The Air Force 1 turns 40, Nike are celebrating
The flawless sneaker has been helping us look effortlessly fresh for 40 years
words Rhys Thomas
One day in 1982, way back when Late Night with David Letterman was just launching on television screens in America and Margaret Thatcher was half way through her time as the UK’s Prime Minister, a guy called Bruce Kilgore was sitting in the Nike office in Beaverton, Oregon. He was putting the finishing touches on something that would change the world. A new basketball sneaker, Kilgore’s first basketball sneaker for Nike.
The team involved in the design included biochemists, podiatrists, and aerospace engineers. They developed technology utilising pressurised air, which made the creps more flexible, elastic, and durable, while keeping them lightweight. “Air in the box" was the slogan, the shoe was called Air Force 1.
There have been more than 2000 iterations of the Air Force since then, roughly one a week, across five styles: superlow, low, mid, high and super high tops, endless colourways too. But the all-white low-top is the one that cemented the silhouette's status as a classic, by many accounts, it’s the perfect sneaker.
Fresh, in a distinctive sporty-casual shape, and super wearable on and off the court. If anything, the sneaker has only become more popular in recent years. Addison Rae, Justin and Hailey Bieber, Bella Hadid and Kendall Jenner have all been ‘papped' wearing Air Force 1s.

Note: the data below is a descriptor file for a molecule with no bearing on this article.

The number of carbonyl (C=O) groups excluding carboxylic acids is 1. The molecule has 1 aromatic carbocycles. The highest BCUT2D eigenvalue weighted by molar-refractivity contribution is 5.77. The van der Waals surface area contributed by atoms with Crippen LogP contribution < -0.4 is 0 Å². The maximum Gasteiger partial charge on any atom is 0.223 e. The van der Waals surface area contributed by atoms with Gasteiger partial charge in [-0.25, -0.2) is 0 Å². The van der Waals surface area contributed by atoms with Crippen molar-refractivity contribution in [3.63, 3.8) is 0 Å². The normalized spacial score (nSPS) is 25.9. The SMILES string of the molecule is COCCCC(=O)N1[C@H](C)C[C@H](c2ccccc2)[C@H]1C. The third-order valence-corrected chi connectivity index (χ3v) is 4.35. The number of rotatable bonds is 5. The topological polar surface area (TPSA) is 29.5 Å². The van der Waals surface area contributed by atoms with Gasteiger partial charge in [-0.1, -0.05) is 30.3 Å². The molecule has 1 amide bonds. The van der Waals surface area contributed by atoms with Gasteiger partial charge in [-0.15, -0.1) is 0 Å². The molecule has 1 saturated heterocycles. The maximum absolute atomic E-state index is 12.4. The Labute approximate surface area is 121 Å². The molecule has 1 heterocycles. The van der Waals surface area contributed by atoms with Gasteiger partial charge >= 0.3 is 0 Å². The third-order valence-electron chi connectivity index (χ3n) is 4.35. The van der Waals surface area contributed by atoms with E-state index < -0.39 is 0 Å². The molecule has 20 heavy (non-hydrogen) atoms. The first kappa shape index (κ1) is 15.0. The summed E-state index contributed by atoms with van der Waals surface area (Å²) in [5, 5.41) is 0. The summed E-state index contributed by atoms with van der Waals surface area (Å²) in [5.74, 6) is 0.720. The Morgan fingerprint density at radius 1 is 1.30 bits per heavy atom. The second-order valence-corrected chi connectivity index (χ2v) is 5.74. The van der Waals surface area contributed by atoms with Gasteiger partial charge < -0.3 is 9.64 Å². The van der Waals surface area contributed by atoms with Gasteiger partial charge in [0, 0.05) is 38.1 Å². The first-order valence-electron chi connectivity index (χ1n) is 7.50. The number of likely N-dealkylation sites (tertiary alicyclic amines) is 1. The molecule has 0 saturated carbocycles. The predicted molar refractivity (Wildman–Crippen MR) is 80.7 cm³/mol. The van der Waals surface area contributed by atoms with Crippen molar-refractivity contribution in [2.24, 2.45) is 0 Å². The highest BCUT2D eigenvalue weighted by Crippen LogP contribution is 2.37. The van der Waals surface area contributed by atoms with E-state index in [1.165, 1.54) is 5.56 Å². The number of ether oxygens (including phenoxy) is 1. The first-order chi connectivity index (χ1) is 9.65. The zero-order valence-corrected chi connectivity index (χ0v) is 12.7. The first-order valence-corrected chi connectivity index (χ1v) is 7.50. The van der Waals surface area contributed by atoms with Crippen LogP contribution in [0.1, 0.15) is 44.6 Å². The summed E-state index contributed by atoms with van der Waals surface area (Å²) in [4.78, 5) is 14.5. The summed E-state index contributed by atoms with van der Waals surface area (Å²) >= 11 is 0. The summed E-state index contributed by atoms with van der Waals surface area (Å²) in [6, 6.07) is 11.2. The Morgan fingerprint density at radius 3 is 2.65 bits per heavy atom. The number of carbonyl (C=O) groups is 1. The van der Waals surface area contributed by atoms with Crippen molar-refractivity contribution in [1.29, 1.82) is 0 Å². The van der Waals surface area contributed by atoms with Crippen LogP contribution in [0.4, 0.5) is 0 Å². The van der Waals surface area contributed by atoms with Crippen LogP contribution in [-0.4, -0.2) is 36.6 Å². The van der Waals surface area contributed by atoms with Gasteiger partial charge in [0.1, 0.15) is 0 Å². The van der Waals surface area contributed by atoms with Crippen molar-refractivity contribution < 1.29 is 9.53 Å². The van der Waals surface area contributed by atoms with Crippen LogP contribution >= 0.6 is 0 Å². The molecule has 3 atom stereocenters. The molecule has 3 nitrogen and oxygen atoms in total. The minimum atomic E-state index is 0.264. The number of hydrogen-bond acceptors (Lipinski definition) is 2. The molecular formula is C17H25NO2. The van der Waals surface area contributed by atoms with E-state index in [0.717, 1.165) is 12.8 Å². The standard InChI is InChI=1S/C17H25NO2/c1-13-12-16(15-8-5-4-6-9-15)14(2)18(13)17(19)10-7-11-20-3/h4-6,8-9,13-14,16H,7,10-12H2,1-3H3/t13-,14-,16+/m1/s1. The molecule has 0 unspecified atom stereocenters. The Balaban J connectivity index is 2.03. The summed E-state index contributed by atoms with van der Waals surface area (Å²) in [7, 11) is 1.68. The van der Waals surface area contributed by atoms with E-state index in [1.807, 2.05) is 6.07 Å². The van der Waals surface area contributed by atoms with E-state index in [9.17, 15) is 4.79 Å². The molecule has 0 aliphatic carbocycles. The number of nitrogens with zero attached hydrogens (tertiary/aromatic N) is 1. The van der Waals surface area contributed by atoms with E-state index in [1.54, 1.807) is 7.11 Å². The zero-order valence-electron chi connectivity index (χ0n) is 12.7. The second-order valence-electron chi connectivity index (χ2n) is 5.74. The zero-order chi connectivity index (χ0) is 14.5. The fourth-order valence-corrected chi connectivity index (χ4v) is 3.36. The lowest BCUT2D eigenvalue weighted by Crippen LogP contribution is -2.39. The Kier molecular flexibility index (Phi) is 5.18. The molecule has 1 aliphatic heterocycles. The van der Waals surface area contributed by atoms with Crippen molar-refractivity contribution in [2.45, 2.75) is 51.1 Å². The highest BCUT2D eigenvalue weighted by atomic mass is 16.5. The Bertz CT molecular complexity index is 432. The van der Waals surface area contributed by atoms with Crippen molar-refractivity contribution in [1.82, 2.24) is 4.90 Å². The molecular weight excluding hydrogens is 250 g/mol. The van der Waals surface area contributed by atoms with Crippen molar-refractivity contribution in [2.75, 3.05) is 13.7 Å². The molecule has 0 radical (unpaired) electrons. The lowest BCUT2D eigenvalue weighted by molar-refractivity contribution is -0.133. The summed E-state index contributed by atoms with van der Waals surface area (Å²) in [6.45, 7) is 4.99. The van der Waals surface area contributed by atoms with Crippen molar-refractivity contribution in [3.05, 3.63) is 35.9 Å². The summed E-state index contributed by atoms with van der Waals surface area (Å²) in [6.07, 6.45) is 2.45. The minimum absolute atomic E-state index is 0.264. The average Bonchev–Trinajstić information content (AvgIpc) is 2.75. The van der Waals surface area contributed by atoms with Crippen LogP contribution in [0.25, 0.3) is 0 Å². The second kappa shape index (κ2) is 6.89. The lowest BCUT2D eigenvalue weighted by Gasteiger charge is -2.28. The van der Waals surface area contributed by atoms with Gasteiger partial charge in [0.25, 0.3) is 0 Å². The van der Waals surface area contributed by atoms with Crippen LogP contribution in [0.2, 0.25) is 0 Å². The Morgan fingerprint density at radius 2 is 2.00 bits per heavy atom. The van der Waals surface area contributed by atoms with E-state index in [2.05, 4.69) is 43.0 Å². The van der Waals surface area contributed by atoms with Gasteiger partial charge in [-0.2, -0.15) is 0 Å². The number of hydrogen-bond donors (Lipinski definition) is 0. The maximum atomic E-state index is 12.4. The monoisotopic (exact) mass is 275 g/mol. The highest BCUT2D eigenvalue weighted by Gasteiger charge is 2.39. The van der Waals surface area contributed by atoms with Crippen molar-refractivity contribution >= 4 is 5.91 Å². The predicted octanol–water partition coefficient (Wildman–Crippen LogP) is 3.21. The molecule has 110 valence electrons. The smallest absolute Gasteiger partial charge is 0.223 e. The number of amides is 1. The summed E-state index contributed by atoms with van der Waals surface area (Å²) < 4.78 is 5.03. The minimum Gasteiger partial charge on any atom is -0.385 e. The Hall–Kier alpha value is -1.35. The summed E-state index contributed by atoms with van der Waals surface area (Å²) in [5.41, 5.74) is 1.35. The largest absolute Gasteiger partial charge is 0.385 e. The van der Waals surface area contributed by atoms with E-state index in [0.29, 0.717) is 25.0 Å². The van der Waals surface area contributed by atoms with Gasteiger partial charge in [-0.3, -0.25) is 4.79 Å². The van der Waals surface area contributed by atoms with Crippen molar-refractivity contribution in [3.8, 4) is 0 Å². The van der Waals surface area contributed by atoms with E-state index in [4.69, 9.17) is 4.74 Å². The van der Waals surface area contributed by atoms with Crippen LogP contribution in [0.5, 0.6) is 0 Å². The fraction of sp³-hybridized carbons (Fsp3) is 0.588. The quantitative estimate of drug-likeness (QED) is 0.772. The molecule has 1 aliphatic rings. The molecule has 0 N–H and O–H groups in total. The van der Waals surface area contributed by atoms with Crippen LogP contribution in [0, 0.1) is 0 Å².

The swoosh has been celebrating four decades of Air Force all year, and rightly so, it’s constantly been one of the most popular sneakers around for the entirety of that time. It deserves a party, as we all do.
Most recently, Nike has unveiled its Join Forces Pack, a new collection referencing the creative powerhouses and places that have changed the cultural landscape in that time. The birth of hip-hop in a New York block party, vintage clothing via its spiritual home of Los Angeles. Jookin, the huge street dancing phenomena born in Memphis. Houston’s slow, loud and banging (SLAB) evolution of hip hop, and Chicago, a place with too much cultural influence. Here Nike have decided to highlight one of the biggest recent Air Force moments – Virgil Abloh‘s “Figures of Speech” exhibition, which debuted at the Museum of Contemporary Art (MCA Chicago).
Each moment and city is referenced through its own Air Force. New York’s features the white sneaker with black Swoosh branding, gold-tinted “1973” and “1982” hardware celebrating the introduction of Nike Air technology, and the words “ORIGINS” and “BRONX” stamped on the outsoles; for example. They’re all stamped with a ‘40’ imprint, too.
Alongside new sneakers, Nike have made a series of videos to commemorate the sneaker, showing communities of people across the globe who have joined forces and pushed one another in order to achieve their dreams. Inspiring stuff!
You can view all of the anniversary sneakers here.